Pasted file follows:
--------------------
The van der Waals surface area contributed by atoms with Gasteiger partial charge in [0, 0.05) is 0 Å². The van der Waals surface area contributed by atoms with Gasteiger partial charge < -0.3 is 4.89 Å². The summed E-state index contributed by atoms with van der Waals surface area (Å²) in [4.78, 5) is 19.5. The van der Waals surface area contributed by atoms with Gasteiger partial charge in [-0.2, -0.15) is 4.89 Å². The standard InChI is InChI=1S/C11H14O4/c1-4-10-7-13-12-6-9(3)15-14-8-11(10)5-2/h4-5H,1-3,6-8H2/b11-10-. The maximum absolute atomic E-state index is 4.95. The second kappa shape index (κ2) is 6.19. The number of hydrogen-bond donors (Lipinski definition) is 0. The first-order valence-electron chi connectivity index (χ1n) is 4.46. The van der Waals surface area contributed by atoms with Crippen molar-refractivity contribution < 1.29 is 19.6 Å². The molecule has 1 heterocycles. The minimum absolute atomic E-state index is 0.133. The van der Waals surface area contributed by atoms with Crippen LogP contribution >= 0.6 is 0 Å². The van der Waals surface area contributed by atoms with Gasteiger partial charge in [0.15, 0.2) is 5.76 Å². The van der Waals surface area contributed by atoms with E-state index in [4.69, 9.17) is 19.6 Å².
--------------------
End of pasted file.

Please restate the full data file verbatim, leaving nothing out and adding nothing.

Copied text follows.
The van der Waals surface area contributed by atoms with Gasteiger partial charge in [0, 0.05) is 0 Å². The van der Waals surface area contributed by atoms with Gasteiger partial charge < -0.3 is 4.89 Å². The summed E-state index contributed by atoms with van der Waals surface area (Å²) in [4.78, 5) is 19.5. The van der Waals surface area contributed by atoms with Gasteiger partial charge in [-0.2, -0.15) is 4.89 Å². The standard InChI is InChI=1S/C11H14O4/c1-4-10-7-13-12-6-9(3)15-14-8-11(10)5-2/h4-5H,1-3,6-8H2/b11-10-. The maximum absolute atomic E-state index is 4.95. The second kappa shape index (κ2) is 6.19. The number of hydrogen-bond donors (Lipinski definition) is 0. The first-order valence-electron chi connectivity index (χ1n) is 4.46. The van der Waals surface area contributed by atoms with Crippen molar-refractivity contribution < 1.29 is 19.6 Å². The molecule has 1 heterocycles. The minimum absolute atomic E-state index is 0.133. The van der Waals surface area contributed by atoms with Crippen LogP contribution >= 0.6 is 0 Å². The van der Waals surface area contributed by atoms with Gasteiger partial charge in [0.15, 0.2) is 5.76 Å². The van der Waals surface area contributed by atoms with E-state index in [4.69, 9.17) is 19.6 Å².